Yesterday, on the steps of the Colorado state capitol, sixty supporters gathered to celebrate the introduction of a bill that would grant licenses to undocumented Colorado residents. Leaders from religious and community organizations spoke to cameras from the English and Spanish press.
Senator Jessie Ulibarri (D – Commerce City), the sponsor of Senate Bill 251, introduced the bill Monday. “It’s just common sense to make licenses available to them so they pass driver tests, buy auto insurance to make our roads and communities safer.”
Officially titled the Colorado Road and Community Safety Act, the proposed law is the result of a year and a half of tireless organizing. The grassroots group, Driver’s Licenses for All, grew out of the Initiative 52 ballot campaign – where supporters gathered signatures to get driver’s licenses for all Colorado residents – regardless of immigration status – on the 2012 ballot. In its first year, this all-volunteer group was able to recruit 1200 volunteers and collect 30,000 signatures.
This resounding support reveals not only the dedication of the organizers, but also the importance of the issue to Colorado residents. “So many people have passed days, even months in jail for the sole reason that they did not have a driver’s license,” said one community member.
When the group did not gather enough signatures to make it to the ballot last year, they decided to switch gears and try the legislative path.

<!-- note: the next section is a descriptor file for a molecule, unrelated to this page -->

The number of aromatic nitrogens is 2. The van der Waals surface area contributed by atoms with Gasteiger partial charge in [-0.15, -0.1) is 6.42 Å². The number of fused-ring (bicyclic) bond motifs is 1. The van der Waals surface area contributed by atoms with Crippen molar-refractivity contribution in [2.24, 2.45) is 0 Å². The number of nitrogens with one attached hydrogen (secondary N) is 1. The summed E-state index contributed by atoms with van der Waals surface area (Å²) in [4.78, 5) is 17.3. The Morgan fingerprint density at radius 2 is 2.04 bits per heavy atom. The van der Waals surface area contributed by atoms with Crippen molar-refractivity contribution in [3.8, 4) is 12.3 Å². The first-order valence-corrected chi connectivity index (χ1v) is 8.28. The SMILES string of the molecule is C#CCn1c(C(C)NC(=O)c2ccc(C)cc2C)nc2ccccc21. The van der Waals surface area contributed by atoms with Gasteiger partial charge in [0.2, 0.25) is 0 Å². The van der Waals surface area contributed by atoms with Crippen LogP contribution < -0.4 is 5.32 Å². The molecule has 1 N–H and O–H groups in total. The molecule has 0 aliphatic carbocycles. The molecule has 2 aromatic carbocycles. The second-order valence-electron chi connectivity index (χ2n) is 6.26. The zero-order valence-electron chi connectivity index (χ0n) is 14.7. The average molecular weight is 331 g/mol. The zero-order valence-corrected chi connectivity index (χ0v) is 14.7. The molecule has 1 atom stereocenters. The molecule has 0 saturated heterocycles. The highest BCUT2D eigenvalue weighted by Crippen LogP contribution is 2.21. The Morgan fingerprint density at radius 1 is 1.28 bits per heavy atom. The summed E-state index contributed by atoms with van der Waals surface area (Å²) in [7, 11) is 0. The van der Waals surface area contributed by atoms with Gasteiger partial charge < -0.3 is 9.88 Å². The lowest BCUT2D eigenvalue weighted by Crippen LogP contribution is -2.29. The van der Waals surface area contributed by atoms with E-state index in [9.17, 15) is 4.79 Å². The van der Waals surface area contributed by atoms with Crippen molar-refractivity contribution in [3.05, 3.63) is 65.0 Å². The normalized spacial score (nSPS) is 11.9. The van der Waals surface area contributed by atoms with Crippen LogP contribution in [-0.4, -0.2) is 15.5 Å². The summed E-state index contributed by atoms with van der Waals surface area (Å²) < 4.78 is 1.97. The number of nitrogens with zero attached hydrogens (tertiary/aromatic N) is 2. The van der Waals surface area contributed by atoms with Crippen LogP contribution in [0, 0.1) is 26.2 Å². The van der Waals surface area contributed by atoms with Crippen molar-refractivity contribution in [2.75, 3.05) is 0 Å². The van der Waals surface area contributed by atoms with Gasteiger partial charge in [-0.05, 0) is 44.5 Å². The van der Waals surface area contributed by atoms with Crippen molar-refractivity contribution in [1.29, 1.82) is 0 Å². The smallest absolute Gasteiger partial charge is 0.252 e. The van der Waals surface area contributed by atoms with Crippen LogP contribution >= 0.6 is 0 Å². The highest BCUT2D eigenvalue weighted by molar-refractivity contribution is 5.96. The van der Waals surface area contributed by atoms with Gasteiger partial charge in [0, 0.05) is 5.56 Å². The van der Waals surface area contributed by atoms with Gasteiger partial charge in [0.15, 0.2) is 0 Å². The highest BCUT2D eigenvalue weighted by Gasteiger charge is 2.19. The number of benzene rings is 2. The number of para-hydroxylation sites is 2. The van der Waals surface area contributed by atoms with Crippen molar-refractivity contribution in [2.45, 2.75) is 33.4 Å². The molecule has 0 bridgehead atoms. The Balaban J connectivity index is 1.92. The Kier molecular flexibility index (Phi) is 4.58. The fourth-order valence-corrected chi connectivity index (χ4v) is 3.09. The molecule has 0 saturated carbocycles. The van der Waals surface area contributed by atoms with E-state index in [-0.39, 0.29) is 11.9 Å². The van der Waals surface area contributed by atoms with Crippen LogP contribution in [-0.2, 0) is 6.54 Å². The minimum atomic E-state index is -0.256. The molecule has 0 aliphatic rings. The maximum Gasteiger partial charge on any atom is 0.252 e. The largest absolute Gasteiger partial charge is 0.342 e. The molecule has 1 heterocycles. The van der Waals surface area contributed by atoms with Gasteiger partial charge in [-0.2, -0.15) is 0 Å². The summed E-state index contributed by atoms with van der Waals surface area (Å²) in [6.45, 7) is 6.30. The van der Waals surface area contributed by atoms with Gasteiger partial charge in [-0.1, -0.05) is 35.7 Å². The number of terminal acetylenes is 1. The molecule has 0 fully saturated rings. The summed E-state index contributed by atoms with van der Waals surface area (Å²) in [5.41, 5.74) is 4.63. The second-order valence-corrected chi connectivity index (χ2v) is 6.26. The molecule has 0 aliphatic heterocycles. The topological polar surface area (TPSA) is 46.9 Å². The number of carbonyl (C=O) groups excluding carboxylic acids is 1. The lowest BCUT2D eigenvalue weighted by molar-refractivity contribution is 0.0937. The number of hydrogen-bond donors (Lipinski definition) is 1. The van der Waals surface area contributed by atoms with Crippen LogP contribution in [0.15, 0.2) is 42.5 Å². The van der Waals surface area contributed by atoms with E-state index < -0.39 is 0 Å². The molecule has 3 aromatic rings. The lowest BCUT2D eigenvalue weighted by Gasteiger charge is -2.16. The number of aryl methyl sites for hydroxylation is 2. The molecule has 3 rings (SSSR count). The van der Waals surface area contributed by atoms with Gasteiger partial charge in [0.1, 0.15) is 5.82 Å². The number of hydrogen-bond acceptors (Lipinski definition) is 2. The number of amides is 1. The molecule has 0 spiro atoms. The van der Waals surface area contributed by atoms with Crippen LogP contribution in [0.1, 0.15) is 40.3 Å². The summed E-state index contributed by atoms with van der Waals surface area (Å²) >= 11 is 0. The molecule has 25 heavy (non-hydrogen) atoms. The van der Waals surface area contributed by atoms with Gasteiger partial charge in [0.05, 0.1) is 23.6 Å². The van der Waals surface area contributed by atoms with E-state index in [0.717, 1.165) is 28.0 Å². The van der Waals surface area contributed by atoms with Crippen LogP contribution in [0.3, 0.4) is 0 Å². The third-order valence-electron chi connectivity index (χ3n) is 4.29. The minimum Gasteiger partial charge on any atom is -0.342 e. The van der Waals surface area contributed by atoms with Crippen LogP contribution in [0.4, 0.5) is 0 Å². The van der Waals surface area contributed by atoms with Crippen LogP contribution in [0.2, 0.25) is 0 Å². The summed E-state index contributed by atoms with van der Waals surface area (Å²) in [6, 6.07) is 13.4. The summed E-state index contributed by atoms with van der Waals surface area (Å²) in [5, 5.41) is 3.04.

According to the group, as many as 150,000 Colorado residents would qualify for licenses under this new bill. A wide variety of organizations have signed letters of support for the proposed law, including the Colorado Council of Churches, the state sheriff association, the Colorado ACLU, Jobs with Justice, and the Colorado Progressive Coalition. In addition, over 300 Colorado businesses have signed onto the campaign.
Colorado is one of over a dozen states considering driver’s licenses for undocumented immigrants. Under the current proposal, the licenses would look almost identical to those of citizens residing in Colorado with one difference: under restrictions, on the front of the license there would be a code, and on the back an explanation – non-citizen. The font and size would be identical to other restrictions like glasses or contacts. Eventually all non-citizen immigrants would have this restriction on their license.
While not ideal, supporters explain that the compromise was necessary for the bill to have a chance at passing. This particular component is a direct response to politicians’ concerns that the license would be used by non-citizens to vote illegally. And while there are no cases of proven voter fraud by undocumented people in the US, this would ensure the Colorado license couldn’t be used for such purposes.
According to supporters, the law would undo much of the damage caused by a 1999 law barring undocumented immigrants from getting driver’s licenses, car insurance, and registering their vehicle.
“I’ve lived in Colorado my whole life and I could see the difference after ‘99, after the law was passed to take licenses away from people, just the way that further divided our communities and pushed people to the edges and barred people from being able to be responsible,” explained one organizer. “It just doesn’t seem fair or productive, and this seems like a common sense way to make the community better and more whole again.”